align them.  Apply a small amount of sealer around the underside of the
1/4" hex head bolts.  Later models will have o-rings on bolts.  Replace
the two 1/4" bolts and tighten only finger tight.

9.  Wipe off excess sealer on the butterfly disc and inside the valve body.

10. Loosen the clamp bolt on the latching plate only enough to allow the
latching plate to turn on its boss.  Now place a strip of cardboard about
twice the match-book cover thickness between the disc and the body
wall on side that is farthest away from the engine connection so as to
bias the disc to one side of the bore.

11. Move the operating handle toward its closed position until the
latching pin engages itself in the locked-closed position.  While holding
pressure toward the closed position with one hand, with the other hand
use a hammer handle or wooden dowel to tap around the circumference
of the butterfly disc from the hydrant connection end until it has seated
itself.  While still holding pressure on the operating handle and latching
plate toward the closed position with the one hand, re-tighten the 1/4"
bolts holding the butterfly disc.  Do not over-tighten - remember these
are only 1/4" bolts.

12. Move the operating handle to the locked-open position and use a
common screwdriver blade to press a small amount of sealer in the void
at each end of the slot between disc and wall.  Use a vibrating and
packing motion to fully pack void.  Shaft can be moved a small distance
to one side, then the other to aid in packing.  Do this to aid in packing.  
Do this to both sides from the engine connection then from the hydrant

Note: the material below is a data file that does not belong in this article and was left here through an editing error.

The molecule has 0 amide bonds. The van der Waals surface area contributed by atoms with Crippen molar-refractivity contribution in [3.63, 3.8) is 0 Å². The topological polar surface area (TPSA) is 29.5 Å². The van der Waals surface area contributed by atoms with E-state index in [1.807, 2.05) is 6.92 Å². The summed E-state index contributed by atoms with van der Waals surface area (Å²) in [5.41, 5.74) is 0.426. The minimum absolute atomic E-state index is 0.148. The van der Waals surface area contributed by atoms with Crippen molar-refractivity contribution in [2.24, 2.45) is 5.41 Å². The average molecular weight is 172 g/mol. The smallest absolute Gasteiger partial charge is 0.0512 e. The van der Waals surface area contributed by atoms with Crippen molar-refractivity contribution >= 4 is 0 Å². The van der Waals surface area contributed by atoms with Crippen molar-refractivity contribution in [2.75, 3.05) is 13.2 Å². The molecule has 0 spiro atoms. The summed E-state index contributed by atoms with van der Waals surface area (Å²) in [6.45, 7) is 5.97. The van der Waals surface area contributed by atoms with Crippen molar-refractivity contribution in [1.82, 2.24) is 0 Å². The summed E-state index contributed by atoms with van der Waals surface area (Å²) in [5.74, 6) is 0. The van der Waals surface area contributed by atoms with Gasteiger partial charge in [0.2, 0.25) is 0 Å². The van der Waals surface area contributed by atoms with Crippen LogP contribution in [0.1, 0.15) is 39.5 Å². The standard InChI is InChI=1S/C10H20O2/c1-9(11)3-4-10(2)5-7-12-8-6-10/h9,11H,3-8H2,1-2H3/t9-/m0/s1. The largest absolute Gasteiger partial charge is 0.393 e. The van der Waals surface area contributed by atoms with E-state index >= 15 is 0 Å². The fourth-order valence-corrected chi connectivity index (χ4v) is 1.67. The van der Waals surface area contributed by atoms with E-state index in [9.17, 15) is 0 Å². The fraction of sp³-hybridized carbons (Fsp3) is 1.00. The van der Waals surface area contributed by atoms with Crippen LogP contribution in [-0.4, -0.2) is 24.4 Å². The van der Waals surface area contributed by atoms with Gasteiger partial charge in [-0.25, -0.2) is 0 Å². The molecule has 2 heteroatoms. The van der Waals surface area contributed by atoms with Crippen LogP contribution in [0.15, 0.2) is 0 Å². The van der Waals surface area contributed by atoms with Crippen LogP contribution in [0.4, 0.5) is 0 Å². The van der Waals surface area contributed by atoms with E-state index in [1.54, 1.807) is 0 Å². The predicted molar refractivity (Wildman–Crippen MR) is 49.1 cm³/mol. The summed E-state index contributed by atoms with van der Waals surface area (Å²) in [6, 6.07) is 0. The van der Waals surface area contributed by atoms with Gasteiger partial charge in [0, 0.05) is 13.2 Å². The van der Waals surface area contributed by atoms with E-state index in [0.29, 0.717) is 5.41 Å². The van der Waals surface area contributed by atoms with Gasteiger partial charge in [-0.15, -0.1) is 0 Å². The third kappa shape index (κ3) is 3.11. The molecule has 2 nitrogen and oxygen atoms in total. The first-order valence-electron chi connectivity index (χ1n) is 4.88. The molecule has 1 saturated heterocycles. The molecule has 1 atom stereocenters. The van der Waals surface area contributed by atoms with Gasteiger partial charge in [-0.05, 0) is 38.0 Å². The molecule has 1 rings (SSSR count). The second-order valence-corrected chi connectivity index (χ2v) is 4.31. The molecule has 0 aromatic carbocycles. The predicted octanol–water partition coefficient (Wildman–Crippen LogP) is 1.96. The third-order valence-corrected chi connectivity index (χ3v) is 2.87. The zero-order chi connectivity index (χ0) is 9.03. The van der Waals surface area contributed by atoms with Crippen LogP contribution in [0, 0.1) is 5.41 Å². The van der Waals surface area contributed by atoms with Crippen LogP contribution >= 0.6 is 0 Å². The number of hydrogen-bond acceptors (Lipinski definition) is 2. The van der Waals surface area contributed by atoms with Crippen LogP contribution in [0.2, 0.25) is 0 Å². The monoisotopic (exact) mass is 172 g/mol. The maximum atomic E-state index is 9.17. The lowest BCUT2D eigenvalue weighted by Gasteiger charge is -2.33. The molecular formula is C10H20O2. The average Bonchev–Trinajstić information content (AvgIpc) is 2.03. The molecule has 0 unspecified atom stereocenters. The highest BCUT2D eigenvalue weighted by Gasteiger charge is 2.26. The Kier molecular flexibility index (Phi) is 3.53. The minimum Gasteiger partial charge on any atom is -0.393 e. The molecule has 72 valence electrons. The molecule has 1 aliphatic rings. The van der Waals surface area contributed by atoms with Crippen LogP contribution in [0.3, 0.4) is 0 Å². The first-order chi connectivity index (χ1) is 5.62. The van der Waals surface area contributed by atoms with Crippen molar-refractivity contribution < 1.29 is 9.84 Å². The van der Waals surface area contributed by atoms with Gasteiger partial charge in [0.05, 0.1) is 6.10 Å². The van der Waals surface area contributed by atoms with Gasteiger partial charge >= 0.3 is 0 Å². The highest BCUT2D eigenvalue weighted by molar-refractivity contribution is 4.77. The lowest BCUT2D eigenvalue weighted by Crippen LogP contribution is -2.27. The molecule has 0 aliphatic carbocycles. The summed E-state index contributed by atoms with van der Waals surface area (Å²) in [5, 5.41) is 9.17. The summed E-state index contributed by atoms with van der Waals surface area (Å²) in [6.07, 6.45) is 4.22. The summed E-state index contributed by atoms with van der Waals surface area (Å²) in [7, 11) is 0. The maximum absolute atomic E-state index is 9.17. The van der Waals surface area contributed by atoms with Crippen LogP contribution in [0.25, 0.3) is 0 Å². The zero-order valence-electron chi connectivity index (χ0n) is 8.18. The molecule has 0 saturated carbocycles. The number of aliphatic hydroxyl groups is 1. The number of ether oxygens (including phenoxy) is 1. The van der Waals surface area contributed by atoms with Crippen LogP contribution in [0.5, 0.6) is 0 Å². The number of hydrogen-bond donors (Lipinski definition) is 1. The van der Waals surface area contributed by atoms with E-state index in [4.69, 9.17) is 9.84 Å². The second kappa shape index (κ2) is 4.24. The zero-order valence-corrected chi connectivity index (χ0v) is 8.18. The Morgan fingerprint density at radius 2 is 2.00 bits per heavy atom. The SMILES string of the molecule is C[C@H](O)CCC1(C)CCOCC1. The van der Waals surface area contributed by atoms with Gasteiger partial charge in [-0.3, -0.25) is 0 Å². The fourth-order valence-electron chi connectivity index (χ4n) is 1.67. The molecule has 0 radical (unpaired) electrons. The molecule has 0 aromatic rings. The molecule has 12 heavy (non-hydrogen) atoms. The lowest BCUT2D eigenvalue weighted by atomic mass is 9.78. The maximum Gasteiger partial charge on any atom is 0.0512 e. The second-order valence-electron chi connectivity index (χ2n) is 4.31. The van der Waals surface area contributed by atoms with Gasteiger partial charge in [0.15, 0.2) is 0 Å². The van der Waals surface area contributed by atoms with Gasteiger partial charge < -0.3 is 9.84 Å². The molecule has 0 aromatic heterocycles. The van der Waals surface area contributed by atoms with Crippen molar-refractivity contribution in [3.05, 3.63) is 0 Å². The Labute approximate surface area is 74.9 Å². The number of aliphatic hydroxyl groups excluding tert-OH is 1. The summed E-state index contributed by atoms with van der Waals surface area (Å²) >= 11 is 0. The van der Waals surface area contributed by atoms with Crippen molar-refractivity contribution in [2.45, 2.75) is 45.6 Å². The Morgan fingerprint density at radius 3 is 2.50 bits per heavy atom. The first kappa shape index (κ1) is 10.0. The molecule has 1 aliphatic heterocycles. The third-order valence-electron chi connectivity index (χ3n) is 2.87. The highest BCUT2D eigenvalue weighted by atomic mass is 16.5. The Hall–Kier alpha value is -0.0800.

connection end.  After applying sealer at both sides from both ends,
close the valve and wipe off any excess sealer.  Then with a
dry cloth
open the valve and do the same.  Depending on the condition, curing
time will vary.  Normally the sealer will cure sufficiently in six hours to
place the valve back in service.  If will fully cure in twenty-four hours.

13. If excess leakage persists at shaft, repacking may be necessary.  To
place valve in service, adjust latching plate to lock butterfly closed as
follows:

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ADJUSTMENT OF BUTTERFLY DISC
The butterfly type valve in the large chamber is designed to restrict
water flow sufficiently to connect a pumper's soft or hard suction.  A
small leak at each end of the butterfly shaft is acceptable to most.  With
the butterfly replacement completed as outlined above, the following
adjustments should be made:

1.  While the valve is attached to hydrant, or engine suction to aid in
holding, lube the scrub area of the o-ring on wall, being careful not to get
lube on uncured silicone.  Manually close the butterfly valve in the large
chamber and place in locked-closed position.

2.  Loosen the two 1/4" cap screws that hold the butterfly disc in place in
the shaft, just enough to allow the disc to move with fire pressure.  Place
two opened matchbook covers (with matches and strikers removed)  
between the disc and the wall at the edge that is closest to the hydrant
connection when closed and then close the valve.  Remove valve from
hydrant and using a hammer handle, tap the disc near the cardboard
from the hydrant connection end maintaining pressure on the valve
handle.  Then re-tighten the two 1/4" cap screws to lock disc in place.  
Next, remove cardboard and adjust the closing pressure by moving
latching plate.

To adjust closing pressure, mount valve on a hydrant or engine source
again to aid holding and loosen latching plate clamp.  Push latching
plate down on boss to provide clearance between it and the operating
handle and tighten clamp.  If adjusted properly, fire tension should be
needed to bring latching pin to seat.

3.  These adjustments should virtually eliminate the leak.  When
adjusted properly, the Humat Valve will have only a negligible amount of
leakage past the butterfly disc.  It will vary with pressure and use.  It may
be necessary to experiment with the closing adjustments to find the best
operation for your condition.  Note that generally, the rule "the tighter the
seal - the less leakage" applies.